The share of U.S. homes in foreclosure fell slightly in January, down 3.55% from December and down 12.94% from January 2016. The figures come from real estate data company ATTOM Data Solutions, which bases foreclosure rates on the portion of residential properties in any of the three stages of foreclosure: default, auction and repossession.
Much of the decrease came from a decline in foreclosure starts (default), which fell 11.55% from December and 20.11% from January 2016. A great deal of foreclosure activity came from banks purchasing foreclosed homes — the end of the process.
The overall decline indicates fewer American homeowners are falling behind on their mortgages and, as a result, avoiding foreclosure and credit damage. (You can see how your mortgage and other accounts affect your credit by reviewing your free credit report summary, updated every 14 days, on Credit.com.) The list of states with the highest foreclosure rates includes most of the same states that were on it in past months, though most of them saw declines, as well. Here are the 10 states that had the largest portions of homes in foreclosure in January.
The number of U.S. homes in foreclosure fell to a 10-year low in 2016, according to a report from real-estate data company ATTOM Data Solutions, with 933,045 residential properties in some state of foreclosure during the year. That’s a 14% drop from 2015 but is still well above the pre-crisis level of 2006, when 717,522 homes had a foreclosure filing (a notice of default, scheduled auction or bank repossession.)
Much of the nation’s foreclosure activity is left over from the housing crisis, given the foreclosure process is a lengthy one. Among foreclosures completed in the fourth quarter of 2016, the average home had been in the foreclosure process for 803 days, or just over two years. In the same quarter, 55% of loans actively in foreclosure had been originated between 2004 and 2008.
Still, many Americans struggle to afford their mortgage payments. Among the 0.7% of homes in some state of foreclosure last year, slightly more than half of them were new, meaning the homeowners first fell behind on their loans in 2016. Though foreclosure starts were down 16% from 2015, 15 states and the District of Columbia saw a rise in new foreclosures in 2016. (If you’re concerned about being able to afford your home payments, you can read here about how to save your home from foreclosure. You can also see how your mortgage affects your credit by reviewing two of your credit scores for free, with updates every 14 days, on Credit.com.)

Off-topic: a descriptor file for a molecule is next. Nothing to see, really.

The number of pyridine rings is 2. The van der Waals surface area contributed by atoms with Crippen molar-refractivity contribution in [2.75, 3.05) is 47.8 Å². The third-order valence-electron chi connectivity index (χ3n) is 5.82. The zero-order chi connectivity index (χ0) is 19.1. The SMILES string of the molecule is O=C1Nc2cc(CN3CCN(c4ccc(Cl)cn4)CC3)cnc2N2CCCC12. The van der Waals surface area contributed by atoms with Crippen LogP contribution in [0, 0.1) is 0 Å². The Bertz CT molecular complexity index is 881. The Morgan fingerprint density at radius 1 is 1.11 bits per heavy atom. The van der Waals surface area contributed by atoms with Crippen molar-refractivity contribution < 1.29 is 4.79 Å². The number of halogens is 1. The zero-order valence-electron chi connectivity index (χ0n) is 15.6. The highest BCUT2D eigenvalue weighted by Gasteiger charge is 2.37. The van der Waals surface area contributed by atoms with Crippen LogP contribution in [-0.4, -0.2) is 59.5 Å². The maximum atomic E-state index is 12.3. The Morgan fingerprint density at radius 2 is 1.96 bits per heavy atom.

Fourteen states had foreclosure rates above the national average, and two of those states even had higher foreclosure rates in 2016 than they did in 2010, when the national foreclosure rate peaked. Here are the 10 states with the highest foreclosure rates in 2016, many of which have a significant backlog of legacy foreclosures (loans that defaulted several years ago).
Foreclosure activity in the U.S. spiked about 27% from September to October — the largest month-over-month increase in foreclosures since August 2007, according to a report from the real-estate focused company ATTOM Data Solutions. One in every 1,258 residential housing units had a foreclosure filing in October, and while the foreclosure rate is higher than it was in September, it’s still lower than it was at the same time last year.
ATTOM defines foreclosure activity as a property whose owner has received a notice of default on the mortgage, is scheduled for auction or has been repossessed by the bank (basically the beginning, middle and end of the foreclosure process, though these terms and procedures vary by state). Much of the foreclosure activity in recent months came by way of bank repossessions, but foreclosure filings of all kinds increased from September to October.
“The increase in October isn’t enough evidence to indicate a new foreclosure crisis emerging in these states, but it certainly demonstrates that this housing recovery is not completely devoid of risk,” said Daren Blomquist, senior vice president at ATTOM, in a press release about the report. “The loans used in this housing recovery that appear to be most susceptible to foreclosure are those such as FHA and VA with low down payments.”
Forty-six states reported a month-over-month increase in foreclosure activity, meaning homeowners all over the country may be struggling to make their home loan payments. And as much as making a late payment on your mortgage can hurt your credit, losing your home to foreclosure can damage your credit for far longer. If your mortgage payments are a challenge, consider reaching out to your lender for help, take a look at this guide on how to save your home from foreclosure and keep an eye on how your loan affects your credit. (You can do that by getting your free credit report summary every two weeks on Credit.com and getting your free annual credit reports.)
Because only four states and the District of Columbia saw a drop in their foreclosure rate from September to October, the list of the 10 states with the highest foreclosure rates remains relatively similar to what it’s been in recent months. Here’s where foreclosures were most common in October.
Residential foreclosure activity fell in September to its lowest level since December 2005, according a monthly report from ATTOM Data Solutions, a housing data company. One in every 1,600 housing units had a foreclosure filing — including notices of default, scheduled auctions and bank repossessions — which is down nearly 24% from the same time last year.
Not only has overall foreclosure activity decreased, the average foreclosure process got a little shorter. The average foreclosure took 625 days to complete as of the third quarter of this year, which is down from 631 days in the second quarter and down from 630 days in the third quarter of 2015. It’s the first time there’s been a year-over-year decline in that timeline since ATTOM started tracking it at the beginning of 2007.